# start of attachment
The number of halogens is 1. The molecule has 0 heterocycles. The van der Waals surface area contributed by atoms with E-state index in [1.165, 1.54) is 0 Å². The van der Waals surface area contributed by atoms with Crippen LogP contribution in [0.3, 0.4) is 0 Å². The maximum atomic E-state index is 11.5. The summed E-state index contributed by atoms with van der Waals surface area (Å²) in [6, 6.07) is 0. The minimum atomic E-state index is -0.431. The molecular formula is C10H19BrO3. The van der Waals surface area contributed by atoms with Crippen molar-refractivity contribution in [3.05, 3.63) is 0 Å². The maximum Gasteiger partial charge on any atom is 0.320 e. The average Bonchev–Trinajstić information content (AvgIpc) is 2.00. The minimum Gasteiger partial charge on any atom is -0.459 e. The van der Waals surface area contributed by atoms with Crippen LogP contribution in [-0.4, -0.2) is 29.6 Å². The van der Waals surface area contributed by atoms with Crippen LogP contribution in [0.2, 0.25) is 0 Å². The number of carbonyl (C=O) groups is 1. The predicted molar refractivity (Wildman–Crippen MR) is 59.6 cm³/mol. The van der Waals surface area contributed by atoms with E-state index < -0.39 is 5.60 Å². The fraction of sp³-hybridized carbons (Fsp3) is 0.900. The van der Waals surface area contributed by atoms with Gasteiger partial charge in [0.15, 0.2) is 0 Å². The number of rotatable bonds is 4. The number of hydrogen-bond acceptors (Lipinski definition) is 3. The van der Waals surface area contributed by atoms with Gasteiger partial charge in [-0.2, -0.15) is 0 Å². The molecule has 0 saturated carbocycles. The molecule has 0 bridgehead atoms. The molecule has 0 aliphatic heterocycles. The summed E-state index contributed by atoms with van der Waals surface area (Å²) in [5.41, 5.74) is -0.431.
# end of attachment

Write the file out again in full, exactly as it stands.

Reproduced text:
The number of halogens is 1. The molecule has 0 heterocycles. The van der Waals surface area contributed by atoms with E-state index in [1.165, 1.54) is 0 Å². The van der Waals surface area contributed by atoms with Crippen LogP contribution in [0.3, 0.4) is 0 Å². The maximum atomic E-state index is 11.5. The summed E-state index contributed by atoms with van der Waals surface area (Å²) in [6, 6.07) is 0. The minimum atomic E-state index is -0.431. The molecular formula is C10H19BrO3. The van der Waals surface area contributed by atoms with Crippen molar-refractivity contribution in [3.05, 3.63) is 0 Å². The maximum Gasteiger partial charge on any atom is 0.320 e. The average Bonchev–Trinajstić information content (AvgIpc) is 2.00. The minimum Gasteiger partial charge on any atom is -0.459 e. The van der Waals surface area contributed by atoms with Crippen LogP contribution in [-0.4, -0.2) is 29.6 Å². The van der Waals surface area contributed by atoms with Crippen LogP contribution in [0.2, 0.25) is 0 Å². The number of carbonyl (C=O) groups is 1. The predicted molar refractivity (Wildman–Crippen MR) is 59.6 cm³/mol. The van der Waals surface area contributed by atoms with E-state index < -0.39 is 5.60 Å². The fraction of sp³-hybridized carbons (Fsp3) is 0.900. The van der Waals surface area contributed by atoms with Gasteiger partial charge in [0.15, 0.2) is 0 Å². The number of rotatable bonds is 4. The number of hydrogen-bond acceptors (Lipinski definition) is 3. The van der Waals surface area contributed by atoms with Gasteiger partial charge in [-0.2, -0.15) is 0 Å². The molecule has 0 saturated carbocycles. The molecule has 0 bridgehead atoms. The molecule has 0 aliphatic heterocycles. The summed E-state index contributed by atoms with van der Waals surface area (Å²) in [5.41, 5.74) is -0.431.